Donors lag in meeting global commitments to help Africa – UN survey
African policymakers see significant progress in debt relief but find donors lacking in other globally agreed measures on financing for development, according to a new survey conducted by the United Nations.
The study by the Economic Commission for Africa (ECA) aimed to measure progress toward achieving the objectives of the Monterrey Consensus on Financing for Development, a 2002 plan of action aimed at launching a new partnership between donor and recipient countries.
The survey results indicated that considerable efforts are required by both African governments and development partners to mobilize the level of resources needed for development in the region, ECA said in a news release.
Governments are making efforts to mobilize domestic resources, but savings rates in African countries remain inadequate relative to their investment requirements, the policymakers said. Foreign direct investment (FDI) inflow has increased, but they found it insufficient and too concentrated in the natural resources sector to help accelerate economic growth and development.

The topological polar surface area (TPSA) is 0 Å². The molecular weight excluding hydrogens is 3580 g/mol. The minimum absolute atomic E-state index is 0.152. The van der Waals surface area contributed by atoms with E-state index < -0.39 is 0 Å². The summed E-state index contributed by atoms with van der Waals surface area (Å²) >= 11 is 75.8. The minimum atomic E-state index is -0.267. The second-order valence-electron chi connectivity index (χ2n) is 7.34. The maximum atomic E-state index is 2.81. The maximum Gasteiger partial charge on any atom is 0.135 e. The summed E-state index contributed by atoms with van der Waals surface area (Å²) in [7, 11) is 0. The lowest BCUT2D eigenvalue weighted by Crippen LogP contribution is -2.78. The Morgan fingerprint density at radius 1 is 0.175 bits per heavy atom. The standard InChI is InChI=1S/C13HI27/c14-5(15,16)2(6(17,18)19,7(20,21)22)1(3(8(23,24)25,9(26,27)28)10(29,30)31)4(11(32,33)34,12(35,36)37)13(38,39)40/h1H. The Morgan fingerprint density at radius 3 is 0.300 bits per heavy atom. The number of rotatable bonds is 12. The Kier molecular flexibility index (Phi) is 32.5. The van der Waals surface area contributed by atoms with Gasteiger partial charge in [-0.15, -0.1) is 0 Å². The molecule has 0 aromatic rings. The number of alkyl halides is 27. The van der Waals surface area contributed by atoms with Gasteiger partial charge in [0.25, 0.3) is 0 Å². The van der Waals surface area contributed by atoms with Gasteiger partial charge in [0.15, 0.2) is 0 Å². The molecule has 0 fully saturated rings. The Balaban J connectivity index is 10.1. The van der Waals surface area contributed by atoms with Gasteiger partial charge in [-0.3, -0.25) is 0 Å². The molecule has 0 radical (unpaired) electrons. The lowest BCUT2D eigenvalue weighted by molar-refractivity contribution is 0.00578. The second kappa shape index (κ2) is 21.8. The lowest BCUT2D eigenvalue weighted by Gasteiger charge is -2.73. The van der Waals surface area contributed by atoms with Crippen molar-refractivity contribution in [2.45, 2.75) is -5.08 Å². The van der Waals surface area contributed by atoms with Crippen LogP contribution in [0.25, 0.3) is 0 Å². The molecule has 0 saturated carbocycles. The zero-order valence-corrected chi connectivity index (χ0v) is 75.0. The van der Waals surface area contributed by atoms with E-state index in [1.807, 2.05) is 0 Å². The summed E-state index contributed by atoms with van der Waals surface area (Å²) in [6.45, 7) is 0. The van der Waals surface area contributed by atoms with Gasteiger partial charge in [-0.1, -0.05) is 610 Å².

Respondents also believed that donors have not made much progress in supporting African countries in the area of trade. Flows of official development assistance (ODA) to Africa are on the increase but donors are still not on track to meet their commitments, they said.
ECA said there has been a significant reduction in the external debt burden of African countries as a result of recent debt relief initiatives but noted that more debt relief is needed, while African governments must “exercise caution in borrowing to ensure that debts in African countries remain sustainable.”
The Monterrey Consensus adopted at the International Conference on Financing for Development in 2002 was the first global attempt to comprehensively address the challenges of financing development, especially in the context of meeting the Millennium Development Goals (MDGs).
The UN General Assembly is organizing a “Follow-up International Conference on Financing for Development” in Doha, Qatar, in the second half of 2008 in order to take stock of progress made in the implementation of the Monterrey Consensus and explore options for moving the development finance agenda forward.